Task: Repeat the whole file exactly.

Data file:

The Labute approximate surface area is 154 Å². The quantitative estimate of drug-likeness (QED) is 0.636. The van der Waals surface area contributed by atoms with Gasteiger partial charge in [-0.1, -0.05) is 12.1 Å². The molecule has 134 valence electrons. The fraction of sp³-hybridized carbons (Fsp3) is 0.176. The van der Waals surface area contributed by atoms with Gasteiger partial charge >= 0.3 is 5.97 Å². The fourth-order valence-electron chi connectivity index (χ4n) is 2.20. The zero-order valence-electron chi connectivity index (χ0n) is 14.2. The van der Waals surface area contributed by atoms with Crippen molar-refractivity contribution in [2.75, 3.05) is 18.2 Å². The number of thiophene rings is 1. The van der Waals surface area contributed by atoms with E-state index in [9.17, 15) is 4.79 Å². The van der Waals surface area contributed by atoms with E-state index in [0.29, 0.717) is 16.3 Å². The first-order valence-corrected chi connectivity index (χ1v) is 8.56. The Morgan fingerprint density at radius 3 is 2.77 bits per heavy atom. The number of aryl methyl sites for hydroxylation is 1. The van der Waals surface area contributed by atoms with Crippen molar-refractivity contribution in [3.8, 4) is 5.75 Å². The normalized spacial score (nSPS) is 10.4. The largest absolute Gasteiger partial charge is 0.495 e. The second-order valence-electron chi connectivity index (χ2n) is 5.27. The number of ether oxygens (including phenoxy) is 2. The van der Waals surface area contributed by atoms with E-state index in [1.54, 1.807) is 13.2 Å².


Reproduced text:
The Labute approximate surface area is 154 Å². The quantitative estimate of drug-likeness (QED) is 0.636. The van der Waals surface area contributed by atoms with Gasteiger partial charge in [-0.1, -0.05) is 12.1 Å². The molecule has 134 valence electrons. The fraction of sp³-hybridized carbons (Fsp3) is 0.176. The van der Waals surface area contributed by atoms with Gasteiger partial charge >= 0.3 is 5.97 Å². The fourth-order valence-electron chi connectivity index (χ4n) is 2.20. The zero-order valence-electron chi connectivity index (χ0n) is 14.2. The van der Waals surface area contributed by atoms with Crippen molar-refractivity contribution in [2.75, 3.05) is 18.2 Å². The number of thiophene rings is 1. The van der Waals surface area contributed by atoms with E-state index in [9.17, 15) is 4.79 Å². The van der Waals surface area contributed by atoms with E-state index in [0.29, 0.717) is 16.3 Å². The first-order valence-corrected chi connectivity index (χ1v) is 8.56. The Morgan fingerprint density at radius 3 is 2.77 bits per heavy atom. The number of aryl methyl sites for hydroxylation is 1. The van der Waals surface area contributed by atoms with Crippen molar-refractivity contribution in [3.8, 4) is 5.75 Å². The normalized spacial score (nSPS) is 10.4. The largest absolute Gasteiger partial charge is 0.495 e. The second-order valence-electron chi connectivity index (χ2n) is 5.27. The number of ether oxygens (including phenoxy) is 2. The van der Waals surface area contributed by atoms with E-state index in [1.54, 1.807) is 13.2 Å².